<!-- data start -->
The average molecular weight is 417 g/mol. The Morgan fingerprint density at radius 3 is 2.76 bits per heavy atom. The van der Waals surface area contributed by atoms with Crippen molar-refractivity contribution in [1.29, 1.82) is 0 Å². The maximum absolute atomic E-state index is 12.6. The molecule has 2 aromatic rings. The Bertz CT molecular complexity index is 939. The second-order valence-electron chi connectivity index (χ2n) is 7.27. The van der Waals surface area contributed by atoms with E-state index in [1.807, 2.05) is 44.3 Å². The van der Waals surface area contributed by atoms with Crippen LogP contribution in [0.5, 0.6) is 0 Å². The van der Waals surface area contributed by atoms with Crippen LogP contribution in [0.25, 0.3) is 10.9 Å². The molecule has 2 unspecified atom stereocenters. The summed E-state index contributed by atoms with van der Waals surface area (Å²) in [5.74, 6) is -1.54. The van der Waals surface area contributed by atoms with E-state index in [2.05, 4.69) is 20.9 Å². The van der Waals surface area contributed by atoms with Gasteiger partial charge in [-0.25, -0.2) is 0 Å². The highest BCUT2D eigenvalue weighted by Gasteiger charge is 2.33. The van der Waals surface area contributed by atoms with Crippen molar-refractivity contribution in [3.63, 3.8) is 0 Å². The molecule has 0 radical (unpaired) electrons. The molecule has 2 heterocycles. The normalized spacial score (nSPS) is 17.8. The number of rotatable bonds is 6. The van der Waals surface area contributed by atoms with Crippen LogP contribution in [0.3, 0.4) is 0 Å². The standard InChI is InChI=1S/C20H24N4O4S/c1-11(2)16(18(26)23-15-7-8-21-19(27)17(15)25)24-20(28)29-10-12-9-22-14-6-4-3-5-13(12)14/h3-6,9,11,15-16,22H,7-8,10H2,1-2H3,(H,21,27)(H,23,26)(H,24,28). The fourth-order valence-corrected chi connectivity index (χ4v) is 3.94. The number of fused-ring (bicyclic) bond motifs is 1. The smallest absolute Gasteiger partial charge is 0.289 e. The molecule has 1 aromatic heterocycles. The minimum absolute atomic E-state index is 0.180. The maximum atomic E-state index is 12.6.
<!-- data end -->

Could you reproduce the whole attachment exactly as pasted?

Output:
The average molecular weight is 417 g/mol. The Morgan fingerprint density at radius 3 is 2.76 bits per heavy atom. The van der Waals surface area contributed by atoms with Crippen molar-refractivity contribution in [1.29, 1.82) is 0 Å². The maximum absolute atomic E-state index is 12.6. The molecule has 2 aromatic rings. The Bertz CT molecular complexity index is 939. The second-order valence-electron chi connectivity index (χ2n) is 7.27. The van der Waals surface area contributed by atoms with E-state index in [1.807, 2.05) is 44.3 Å². The van der Waals surface area contributed by atoms with Crippen LogP contribution in [0.5, 0.6) is 0 Å². The van der Waals surface area contributed by atoms with Crippen LogP contribution in [0.25, 0.3) is 10.9 Å². The molecule has 2 unspecified atom stereocenters. The summed E-state index contributed by atoms with van der Waals surface area (Å²) in [5.74, 6) is -1.54. The van der Waals surface area contributed by atoms with E-state index in [2.05, 4.69) is 20.9 Å². The van der Waals surface area contributed by atoms with Gasteiger partial charge in [-0.25, -0.2) is 0 Å². The highest BCUT2D eigenvalue weighted by Gasteiger charge is 2.33. The van der Waals surface area contributed by atoms with Crippen molar-refractivity contribution in [3.63, 3.8) is 0 Å². The molecule has 0 radical (unpaired) electrons. The molecule has 2 heterocycles. The normalized spacial score (nSPS) is 17.8. The number of rotatable bonds is 6. The van der Waals surface area contributed by atoms with Crippen LogP contribution in [0.3, 0.4) is 0 Å². The standard InChI is InChI=1S/C20H24N4O4S/c1-11(2)16(18(26)23-15-7-8-21-19(27)17(15)25)24-20(28)29-10-12-9-22-14-6-4-3-5-13(12)14/h3-6,9,11,15-16,22H,7-8,10H2,1-2H3,(H,21,27)(H,23,26)(H,24,28). The fourth-order valence-corrected chi connectivity index (χ4v) is 3.94. The number of fused-ring (bicyclic) bond motifs is 1. The smallest absolute Gasteiger partial charge is 0.289 e. The molecule has 1 aromatic heterocycles. The minimum absolute atomic E-state index is 0.180. The maximum atomic E-state index is 12.6.